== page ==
The 2006 average was $182 per compromised record, including the cost of detection, escalation, notification, and follow-up help to victims. The Ponemon Institute's 2005 study cited a figure of $132 per record.
Data breaches are expensive, averaging $4.7 million per incident, and they're becoming even more costly.
These are some of the findings of the Ponemon Institute's "2006 Cost of Data Breach Study," released today.
Based on 31 real data losses, the study finds a vast disparity in the financial impact of breaches and the amount spent on remediation. Given an average cost of $4.7 million per breach--an average loss of 26,000 records at a cost of $182 per record--companies spent only $180,000 on preventing future data losses. Of the $4.7 million cost, about $2.5 million reflects the cost of lost business.
The cost of losing data rose from 2005 to 2006. The 2006 average was $182 per compromised record. The Ponemon Institute's 2005 study cited a figure of $132 per record. These figures include the cost of detection, escalation, notification, and follow-up help to victims.
The study concludes that the "most salient costs result from the diminishment of confidence and trust in the company, which translates into abnormal or unexpected customer turnover. Our work supports the notion, 'an ounce of prevention is worth a pound of cure.'"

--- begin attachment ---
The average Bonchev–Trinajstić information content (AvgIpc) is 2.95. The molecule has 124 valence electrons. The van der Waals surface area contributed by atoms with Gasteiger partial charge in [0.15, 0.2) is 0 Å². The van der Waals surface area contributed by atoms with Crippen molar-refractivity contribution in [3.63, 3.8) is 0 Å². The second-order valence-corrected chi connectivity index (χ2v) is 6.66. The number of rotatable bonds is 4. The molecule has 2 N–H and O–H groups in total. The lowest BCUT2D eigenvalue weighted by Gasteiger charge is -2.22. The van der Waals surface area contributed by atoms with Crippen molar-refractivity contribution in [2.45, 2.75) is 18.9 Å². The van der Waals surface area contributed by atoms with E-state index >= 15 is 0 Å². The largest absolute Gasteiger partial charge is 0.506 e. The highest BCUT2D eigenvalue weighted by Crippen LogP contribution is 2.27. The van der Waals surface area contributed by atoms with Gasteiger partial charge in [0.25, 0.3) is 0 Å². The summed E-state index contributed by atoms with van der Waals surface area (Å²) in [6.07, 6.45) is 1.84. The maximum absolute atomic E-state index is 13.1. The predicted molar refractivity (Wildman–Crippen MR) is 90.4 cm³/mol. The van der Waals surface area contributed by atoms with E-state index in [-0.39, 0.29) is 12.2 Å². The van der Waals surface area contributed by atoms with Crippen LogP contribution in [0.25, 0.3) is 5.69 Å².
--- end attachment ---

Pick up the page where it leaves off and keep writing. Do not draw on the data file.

The study was sponsored by PGP Corporation and Vontu Corporation, security technology companies that stand to benefit from the findings if businesses decide to invest in an ounce of prevention.
The Ponemon Institute characterizes itself as an organization "dedicated to advancing responsible information and privacy management practices in business and government." To help meet those goals, Ponemon says it conducts "independent research and education that advances responsible information and privacy management practices within business and government."
How Enterprises Are Attacking the IT Security EnterpriseTo learn more about what organizations are doing to tackle attacks and threats we surveyed a group of 300 IT and infosec professionals to find out what their biggest IT security challenges are and what they're doing to defend against today's threats. Download the report to see what they're saying.
Infographic: The State of DevOps in 2017Is DevOps helping organizations reduce costs and time-to-market for software releases? What's getting in the way of DevOps adoption? Find out in this InformationWeek and Interop ITX infographic on the state of DevOps in 2017.
2017 State of IT ReportIn today's technology-driven world, "innovation" has become a basic expectation. IT leaders are tasked with making technical magic, improving customer experience, and boosting the bottom line -- yet often without any increase to the IT budget. How are organizations striking the balance between new initiatives and cost control? Download our report to learn about the biggest challenges and how savvy IT executives are overcoming them.